esterday’s US CPI numbers look good at a glance, but the reality is the Western economies may face ongoing sticky inflation and long-term stagflation while reversing the economic damage of a decade plus of monetary experimentation. That requires new investment approaches.
SVB is a crisis averted, but the market wasn’t paying close attention which spells opportunity. There are bigger risks from central banks being distracted from fighting inflation and normalising rates. That’s the real crisis!
Inflation across the West looks to be more entrenched than markets believed – Higher for Longer. Maybe it’s time to accept it’s going to take time to fix, and look elsewhere for returns.
An outbreak of market common sense? Weighing up uncertainty, growth, recession and why do we believe in conspiracy?
It’s a big week for inflation data, but markets have caught a dose of common sense as the reality of higher for longer interest rates settles in. The question of why the market believes overly frothy narratives is fascinating – understanding why is critical to bet against them.
As traders rationalise what Central Bankers say about higher for longer rates, its time to reflect on just why markets and the real economy seem out of line and disconnected. The real issue is about how to reconnect growth and consumption, and that has implications for wages!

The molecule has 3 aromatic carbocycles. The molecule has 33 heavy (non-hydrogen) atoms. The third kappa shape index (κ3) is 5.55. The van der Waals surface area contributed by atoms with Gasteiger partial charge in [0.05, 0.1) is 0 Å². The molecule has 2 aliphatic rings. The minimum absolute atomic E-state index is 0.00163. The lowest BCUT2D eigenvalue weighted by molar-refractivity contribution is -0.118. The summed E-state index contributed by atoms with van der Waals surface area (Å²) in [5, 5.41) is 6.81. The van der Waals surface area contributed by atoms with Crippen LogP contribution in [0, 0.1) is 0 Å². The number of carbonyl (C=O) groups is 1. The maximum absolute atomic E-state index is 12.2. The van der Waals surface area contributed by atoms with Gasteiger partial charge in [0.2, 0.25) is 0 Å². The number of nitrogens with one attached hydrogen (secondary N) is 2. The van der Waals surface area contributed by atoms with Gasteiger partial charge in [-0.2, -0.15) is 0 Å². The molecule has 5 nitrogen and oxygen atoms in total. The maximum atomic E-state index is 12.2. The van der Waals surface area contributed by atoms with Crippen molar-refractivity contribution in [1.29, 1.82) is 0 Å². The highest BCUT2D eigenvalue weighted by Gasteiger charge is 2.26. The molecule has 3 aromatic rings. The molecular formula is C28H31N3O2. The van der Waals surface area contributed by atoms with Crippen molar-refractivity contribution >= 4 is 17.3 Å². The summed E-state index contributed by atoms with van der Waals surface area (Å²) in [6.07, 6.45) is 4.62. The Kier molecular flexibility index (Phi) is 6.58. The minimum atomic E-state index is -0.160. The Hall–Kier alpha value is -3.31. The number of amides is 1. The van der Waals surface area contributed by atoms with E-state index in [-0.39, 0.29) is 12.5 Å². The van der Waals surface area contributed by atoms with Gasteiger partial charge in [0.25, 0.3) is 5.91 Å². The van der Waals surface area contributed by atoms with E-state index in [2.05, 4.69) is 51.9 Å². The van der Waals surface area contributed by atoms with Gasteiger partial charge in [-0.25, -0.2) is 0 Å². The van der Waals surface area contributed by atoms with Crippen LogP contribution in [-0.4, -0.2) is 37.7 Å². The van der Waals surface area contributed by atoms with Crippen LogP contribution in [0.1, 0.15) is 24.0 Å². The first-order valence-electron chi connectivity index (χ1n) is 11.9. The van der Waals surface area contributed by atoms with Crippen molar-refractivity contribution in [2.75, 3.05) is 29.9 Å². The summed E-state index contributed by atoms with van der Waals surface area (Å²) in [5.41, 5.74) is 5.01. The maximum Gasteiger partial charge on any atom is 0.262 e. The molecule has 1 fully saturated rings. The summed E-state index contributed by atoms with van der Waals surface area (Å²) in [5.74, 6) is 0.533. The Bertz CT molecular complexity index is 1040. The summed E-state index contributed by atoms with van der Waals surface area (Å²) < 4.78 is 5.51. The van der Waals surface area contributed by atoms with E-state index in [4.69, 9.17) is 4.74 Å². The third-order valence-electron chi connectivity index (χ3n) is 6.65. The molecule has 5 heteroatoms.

Gold – can’t eat it, can’t use it, but its everything crypto never was: tangible, exchangeable, a store of value, and a kitty for when things get tough. In uncertain markets…. Don’t forget the yellow stuff.
What is the Fed really thinking? They will probably er on the side of lower rates to avoid recession, running the risk of entrenched wage growth. Soft landings are the stuff of myth! How it effects the global economy is critical.
Something different this morning – is the inflation threat really about to be corked back in its bottle? My head of research, Ernst Knacke thinks so.. so this morning I’m letting him argue the point on where inflation is headed and how to position for lower inflation next year!
Jerome Powell signalled a slow-down in interest rate hikes – and markets loved it. But did he just make a long-term mistake by not decisively signalling the end of the era of monetary and market distortion? There are lessons to be learnt, not least being the role of inflation in a buoyant economy.
As we approach US Thanksgiving – the start of holiday markets, the markets seem convinced we’re back on an upward path, but the reality is the new economic and inflationary cycle may only just have begun..